In some cases, the COMPASS dues paid by a lone taxpayer buy power for multiple elected officials who vote against each other. I wouldn’t want them all walking in lockstep, of course, but this situation is a good reminder of the importance of watching to see whose interests our elected officials are really representing.

  15. Jon Q Publique
    Jul 6, 2006, 11:26 pm

    I have to agree with Curious George (and before him Inside Boi) about using the Depot as a light rail station/transfer point. It doesn’t make sense.

    Getting the buses to head north from the Depot should be a real trick. Talk about delay time. On the other hand, it would be a great “neighborhood reinvestment” project.

    Public officials seem adamant about getting a light rail system going. I thought the idea would go away when Brent did, but no such luck. Dave, the Council, and CCDC continue to push the idea. Makes one wonder if Motive Power having a locomotive rebuild/manufacturing facility here in Boise has anything to do with that. Oops, sorry, that’s heavy rail.

    Maybe Guardian readers can contribute to a fund to buy a Lionel or American Flyer train set for the Mayor, the Council, and CCDC in lieu of light rail. Lionel used to have a really nice Birney streetcar.

    Folks I know who have mass transit backgrounds say light rail isn’t feasible for Boise for a long, long time although preserving the corridor is a good idea. The Valley doesn’t have the population density necessary to support light rail.

    These sources tell me that Cleveland and Los Angeles, both with more population and more population density than Boise, are currently developing bus rapid transit (BRT) in lieu of light rail. Salem, Oregon put plans for a light rail system on hold after cost estimates came in at $ 51 million for 2.5 miles and federal monies dried up.

    They also tell me the cost of a new Diesel Multiple Unit (DMU), similar to the one that ran here on a demo basis in 1997, is a mere $ 4 million plus. That’s just capital cost for one unit. A Valley Ride study indicates they would need at least 4 units. Operating costs are extra.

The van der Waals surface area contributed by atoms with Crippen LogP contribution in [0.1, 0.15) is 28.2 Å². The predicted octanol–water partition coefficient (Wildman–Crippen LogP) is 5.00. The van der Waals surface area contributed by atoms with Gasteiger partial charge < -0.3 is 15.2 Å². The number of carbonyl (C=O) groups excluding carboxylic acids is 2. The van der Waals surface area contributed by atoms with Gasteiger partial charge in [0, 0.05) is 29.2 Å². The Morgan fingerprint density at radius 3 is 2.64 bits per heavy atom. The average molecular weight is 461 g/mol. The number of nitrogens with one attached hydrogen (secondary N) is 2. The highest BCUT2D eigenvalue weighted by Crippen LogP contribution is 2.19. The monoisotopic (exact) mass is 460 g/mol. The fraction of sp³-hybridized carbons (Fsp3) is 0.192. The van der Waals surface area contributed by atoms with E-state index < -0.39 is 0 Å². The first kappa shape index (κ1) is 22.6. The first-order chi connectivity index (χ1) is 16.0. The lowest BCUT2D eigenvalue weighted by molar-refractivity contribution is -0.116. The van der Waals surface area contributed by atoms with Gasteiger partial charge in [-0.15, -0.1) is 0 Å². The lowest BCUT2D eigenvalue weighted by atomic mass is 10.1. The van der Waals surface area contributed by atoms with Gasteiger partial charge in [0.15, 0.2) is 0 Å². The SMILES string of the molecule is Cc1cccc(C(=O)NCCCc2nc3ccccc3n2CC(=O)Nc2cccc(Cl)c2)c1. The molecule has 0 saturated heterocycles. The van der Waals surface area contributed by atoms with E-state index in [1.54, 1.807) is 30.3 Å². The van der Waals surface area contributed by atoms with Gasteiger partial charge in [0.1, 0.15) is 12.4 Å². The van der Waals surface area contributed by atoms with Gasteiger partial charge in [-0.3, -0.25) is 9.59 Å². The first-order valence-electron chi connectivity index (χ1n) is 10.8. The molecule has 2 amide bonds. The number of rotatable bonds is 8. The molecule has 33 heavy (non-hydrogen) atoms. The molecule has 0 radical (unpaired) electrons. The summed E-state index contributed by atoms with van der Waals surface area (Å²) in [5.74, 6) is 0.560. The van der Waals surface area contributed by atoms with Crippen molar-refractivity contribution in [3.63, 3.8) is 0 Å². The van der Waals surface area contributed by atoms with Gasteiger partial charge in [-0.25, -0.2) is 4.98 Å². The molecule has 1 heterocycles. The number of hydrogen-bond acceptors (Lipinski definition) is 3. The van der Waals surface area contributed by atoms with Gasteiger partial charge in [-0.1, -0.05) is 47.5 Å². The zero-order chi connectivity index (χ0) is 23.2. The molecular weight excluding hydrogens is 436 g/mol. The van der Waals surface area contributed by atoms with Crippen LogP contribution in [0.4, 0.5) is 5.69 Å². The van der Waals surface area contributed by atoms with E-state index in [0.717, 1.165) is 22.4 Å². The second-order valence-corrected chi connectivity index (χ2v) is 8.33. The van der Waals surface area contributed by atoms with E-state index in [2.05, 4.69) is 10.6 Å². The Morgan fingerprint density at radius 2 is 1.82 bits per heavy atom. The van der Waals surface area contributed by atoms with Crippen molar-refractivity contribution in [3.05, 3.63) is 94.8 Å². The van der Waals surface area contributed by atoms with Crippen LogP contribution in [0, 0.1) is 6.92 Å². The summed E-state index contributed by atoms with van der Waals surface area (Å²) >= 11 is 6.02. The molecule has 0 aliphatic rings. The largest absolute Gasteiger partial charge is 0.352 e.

The Statesman recently reported that the whatever our name is this week bus system is only covering about 10% of its operating cost from fares. I’m told that is an all time low for Boise and that its nearly $ 60 per vehicle hour operating cost is an all time high.

    Valley Ride’s own rail corridor study estimated operating costs for a 30 minute DMU schedule to be slightly more than $ 5,000,000 per year or over $ 500 per vehicle hour – about 10 times the operating cost of the bus system.

    I could not find any ridership or revenue estimates in the study. The study also notes that the Depot is not a good place for a transfer point. Sorry, I mean transportation center.

    My transit sources suggest uttering the words “New Starts” whenever public officials use the words “light rail”. Seems federal funding for new light rail starts is a real moving target. Of course when all else fails, there’s always the good olde “demonstration project.”

    Guardian readers may want to read Mark Glines Reader’s Opinion in the July 1st Statesman. It’s an interesting piece.

    Guardian readers also may wish to visit for alternative views on a range of urban topics including transit.

    Boise needs a light rail system? Don’t think so. It does desperately need some creative out of the box thinking for alternative transportation. Traditional bus and trolley lines don’t cut it in the 21st Century.